For open water swimmers, even chilly, choppy water beckons

By Katherine Roth, Associated Press.

Many beaches won’t open for weeks, but already one dedicated group is quietly pacing the shore.

You might not have noticed them, but these quiet few are the ones who seem most keen on noting the shifting tides, the current, the wind. They’ll gush about the color of the water, the angle of the sun, the shape of the clouds. They are the first to plunge in when those on the shore are still shivering in sweaters. And they are the last to, very reluctantly, call it a season in late fall. And occasionally not even then.

“A lot of us look longingly at the water all year long, but it’s still a little cold for me now,” says Dorothy Harza, 93, of Evanston, Illinois, who swims nearly daily in Lake Michigan from May to November.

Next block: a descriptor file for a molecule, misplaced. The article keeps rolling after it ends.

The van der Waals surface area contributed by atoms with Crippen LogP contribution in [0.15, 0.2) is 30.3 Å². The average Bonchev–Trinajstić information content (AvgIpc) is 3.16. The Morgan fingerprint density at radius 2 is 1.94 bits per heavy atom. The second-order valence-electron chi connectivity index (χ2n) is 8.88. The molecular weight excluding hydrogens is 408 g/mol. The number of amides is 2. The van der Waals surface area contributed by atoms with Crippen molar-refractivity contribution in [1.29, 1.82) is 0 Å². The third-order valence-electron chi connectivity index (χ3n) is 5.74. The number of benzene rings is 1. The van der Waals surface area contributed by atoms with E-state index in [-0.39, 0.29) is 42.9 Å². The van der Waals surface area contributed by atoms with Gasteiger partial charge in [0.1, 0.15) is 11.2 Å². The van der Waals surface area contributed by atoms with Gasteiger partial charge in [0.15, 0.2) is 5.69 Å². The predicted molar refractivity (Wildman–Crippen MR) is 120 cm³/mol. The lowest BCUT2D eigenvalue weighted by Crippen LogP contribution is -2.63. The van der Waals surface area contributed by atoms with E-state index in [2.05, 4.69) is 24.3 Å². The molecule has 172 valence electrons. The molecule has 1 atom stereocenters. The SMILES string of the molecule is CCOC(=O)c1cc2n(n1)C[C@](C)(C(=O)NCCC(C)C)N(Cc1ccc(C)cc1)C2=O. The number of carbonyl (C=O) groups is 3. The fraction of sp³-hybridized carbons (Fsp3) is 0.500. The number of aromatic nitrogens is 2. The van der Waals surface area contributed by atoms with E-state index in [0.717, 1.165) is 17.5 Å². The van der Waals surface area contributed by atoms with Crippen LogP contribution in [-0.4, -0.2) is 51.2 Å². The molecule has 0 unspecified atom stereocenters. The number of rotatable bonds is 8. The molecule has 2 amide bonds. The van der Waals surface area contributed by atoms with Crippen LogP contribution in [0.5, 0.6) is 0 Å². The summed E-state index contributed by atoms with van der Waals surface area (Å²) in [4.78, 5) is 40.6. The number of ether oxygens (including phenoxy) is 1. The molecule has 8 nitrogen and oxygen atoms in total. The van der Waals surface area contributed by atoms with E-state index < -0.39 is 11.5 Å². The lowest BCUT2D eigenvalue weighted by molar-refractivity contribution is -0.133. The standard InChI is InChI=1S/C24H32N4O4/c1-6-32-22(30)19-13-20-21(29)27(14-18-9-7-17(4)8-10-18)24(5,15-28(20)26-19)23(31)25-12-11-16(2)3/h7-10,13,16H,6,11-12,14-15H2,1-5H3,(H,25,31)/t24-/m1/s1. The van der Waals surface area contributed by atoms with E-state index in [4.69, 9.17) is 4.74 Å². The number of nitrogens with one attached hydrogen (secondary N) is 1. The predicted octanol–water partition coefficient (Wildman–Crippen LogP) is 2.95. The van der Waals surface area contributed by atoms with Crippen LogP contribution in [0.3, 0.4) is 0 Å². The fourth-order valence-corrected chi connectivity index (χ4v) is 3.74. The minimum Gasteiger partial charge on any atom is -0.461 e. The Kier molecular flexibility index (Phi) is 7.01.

“It makes my body feel so good!” she exclaims. “Like most people my age, I have various aches and pains that one just lives with at my point of life. Swimming makes me feel so much better.”

Her passion for open water swimming is about much more than physical exercise.

“It’s so beautiful when you’re swimming in the lake. The sky is different every day. The water is different every day. And then there’s the camaraderie of it,” she says.

“Some people think it’s just too cold to swim, but it’s not cold at all once you’re in the water.”

Unlike many athletic endeavors, open water swimming is a pastime embraced by many in their 50s and up, way up. It favors the hardy, the persistent, the well-insulated. It doesn’t matter much how old you are. And it’s nothing like pool swimming.